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Paris Society (Gesellschaft Paris, 1931) is Max Beckmann's portrait of émigrés, aristocrats, businessmen, and intellectuals engaged in disjointed festivity on the eve of the Third Reich. Beckmann painted the work on an invitation from the German embassy in Paris. A series of sketches shows that he had conceived of the composition as early as 1925. By 1931, when he completed it, accusations and slander against the freethinking artist had begun to mount in Germany, and the somber character of Paris Society seems to reflect his sense of foreboding. Beckmann spent much of his time in Paris, although financial hardship stemming from his persecution led him to give up his studio there one year later. He eventually emigrated to Amsterdam and then to the U.S.
Paris Society is rife with ambiguities. The event depicted is a black-tie party, although the socialites gathered there seem strangely depressed. Some of the figures in the composition were identified by the artist's widow, Mathilde Beckmann. They include the central figure, Beckmann's friend Prince Karl Anton Rohan; the Frankfurt banker Albert Hahn, at the far right; the music historian Paul Hirsch, seated at the left; the German ambassador Leopold von Hoesch, at the lower right, with his head in his hands; and possibly Paul Poiret, the French couturier, standing at the left. But why they are together in this scene and what their peculiar postures denote remain a matter of speculation.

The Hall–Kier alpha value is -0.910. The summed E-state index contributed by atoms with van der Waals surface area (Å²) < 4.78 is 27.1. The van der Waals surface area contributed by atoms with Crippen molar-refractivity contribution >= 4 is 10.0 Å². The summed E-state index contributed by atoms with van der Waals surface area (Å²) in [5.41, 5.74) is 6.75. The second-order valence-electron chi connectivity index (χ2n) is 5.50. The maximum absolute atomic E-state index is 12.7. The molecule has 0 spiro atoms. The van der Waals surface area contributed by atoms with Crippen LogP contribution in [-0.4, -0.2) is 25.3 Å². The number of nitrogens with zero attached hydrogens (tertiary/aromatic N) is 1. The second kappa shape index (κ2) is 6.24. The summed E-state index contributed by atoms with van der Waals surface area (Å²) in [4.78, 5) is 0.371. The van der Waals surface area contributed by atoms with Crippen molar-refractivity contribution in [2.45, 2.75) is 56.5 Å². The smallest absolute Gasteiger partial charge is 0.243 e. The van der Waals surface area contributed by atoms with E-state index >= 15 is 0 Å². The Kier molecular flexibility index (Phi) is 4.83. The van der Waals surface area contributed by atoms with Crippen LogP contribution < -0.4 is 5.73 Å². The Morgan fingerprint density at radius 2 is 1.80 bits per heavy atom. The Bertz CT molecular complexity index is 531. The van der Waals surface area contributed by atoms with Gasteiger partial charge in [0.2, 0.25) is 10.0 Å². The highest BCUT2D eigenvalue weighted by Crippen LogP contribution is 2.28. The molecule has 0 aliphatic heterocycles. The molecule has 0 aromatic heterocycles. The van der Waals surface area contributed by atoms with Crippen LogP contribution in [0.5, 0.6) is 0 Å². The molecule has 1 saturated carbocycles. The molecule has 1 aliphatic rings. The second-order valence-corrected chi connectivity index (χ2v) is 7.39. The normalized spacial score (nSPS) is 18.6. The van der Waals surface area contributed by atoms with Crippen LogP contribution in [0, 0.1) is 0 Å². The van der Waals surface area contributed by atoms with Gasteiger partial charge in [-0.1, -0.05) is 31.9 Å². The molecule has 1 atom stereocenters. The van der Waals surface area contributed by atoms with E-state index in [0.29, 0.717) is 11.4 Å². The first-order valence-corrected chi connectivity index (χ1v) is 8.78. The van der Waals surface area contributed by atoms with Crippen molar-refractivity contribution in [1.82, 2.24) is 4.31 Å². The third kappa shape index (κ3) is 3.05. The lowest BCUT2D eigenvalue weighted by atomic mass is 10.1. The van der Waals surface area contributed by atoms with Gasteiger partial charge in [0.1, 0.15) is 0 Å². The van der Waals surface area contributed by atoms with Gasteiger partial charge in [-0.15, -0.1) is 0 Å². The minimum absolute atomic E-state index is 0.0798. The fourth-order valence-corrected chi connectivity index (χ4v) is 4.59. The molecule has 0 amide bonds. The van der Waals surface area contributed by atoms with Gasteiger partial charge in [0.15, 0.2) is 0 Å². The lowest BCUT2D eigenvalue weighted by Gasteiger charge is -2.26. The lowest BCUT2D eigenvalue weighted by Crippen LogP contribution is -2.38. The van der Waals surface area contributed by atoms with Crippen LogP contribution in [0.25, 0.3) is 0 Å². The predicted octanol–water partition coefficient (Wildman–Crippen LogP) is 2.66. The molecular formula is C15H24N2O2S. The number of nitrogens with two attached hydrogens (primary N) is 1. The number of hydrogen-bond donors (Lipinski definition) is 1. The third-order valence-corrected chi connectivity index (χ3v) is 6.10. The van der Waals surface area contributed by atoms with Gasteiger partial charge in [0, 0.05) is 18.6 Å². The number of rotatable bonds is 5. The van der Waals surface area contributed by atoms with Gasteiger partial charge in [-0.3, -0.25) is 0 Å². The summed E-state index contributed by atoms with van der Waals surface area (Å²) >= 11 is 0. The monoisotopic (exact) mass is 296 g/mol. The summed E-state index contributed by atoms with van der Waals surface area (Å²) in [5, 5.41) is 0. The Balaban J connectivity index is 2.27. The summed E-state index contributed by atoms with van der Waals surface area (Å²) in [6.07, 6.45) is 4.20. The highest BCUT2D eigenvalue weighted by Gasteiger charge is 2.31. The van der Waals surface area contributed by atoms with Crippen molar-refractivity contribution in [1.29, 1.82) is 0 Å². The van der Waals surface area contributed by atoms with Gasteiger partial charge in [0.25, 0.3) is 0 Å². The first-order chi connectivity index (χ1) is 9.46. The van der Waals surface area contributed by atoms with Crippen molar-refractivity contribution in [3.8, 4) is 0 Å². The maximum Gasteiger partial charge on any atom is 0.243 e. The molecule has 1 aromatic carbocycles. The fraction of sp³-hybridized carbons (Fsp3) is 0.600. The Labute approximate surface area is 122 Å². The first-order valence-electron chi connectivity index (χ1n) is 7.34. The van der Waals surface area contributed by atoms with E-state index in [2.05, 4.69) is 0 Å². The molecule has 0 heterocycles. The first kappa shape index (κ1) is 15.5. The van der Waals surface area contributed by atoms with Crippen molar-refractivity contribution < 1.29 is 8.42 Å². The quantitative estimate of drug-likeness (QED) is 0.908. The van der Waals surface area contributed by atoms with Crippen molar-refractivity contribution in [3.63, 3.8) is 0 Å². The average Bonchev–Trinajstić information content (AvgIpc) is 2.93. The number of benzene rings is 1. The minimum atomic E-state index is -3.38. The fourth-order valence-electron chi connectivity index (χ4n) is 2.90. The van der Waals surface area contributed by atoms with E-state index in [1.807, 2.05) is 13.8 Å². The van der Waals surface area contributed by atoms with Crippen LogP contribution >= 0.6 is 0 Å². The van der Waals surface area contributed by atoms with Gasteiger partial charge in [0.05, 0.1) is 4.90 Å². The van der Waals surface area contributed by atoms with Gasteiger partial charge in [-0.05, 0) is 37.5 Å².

In café, hotel, and beach scenes, Beckmann had proven himself to be a mordant painter of modern life, and some German critics counted him among the artists of the Neue Sachlichkeit (New Objectivity). The universalizing tendency of his moral allegories, however, diverged from the political satire of his colleagues, such as Otto Dix and George Grosz. Beckmann's paintings do not succumb to precise interpretation. In spite of their period detail, they seem to represent a condition rather than a historical moment.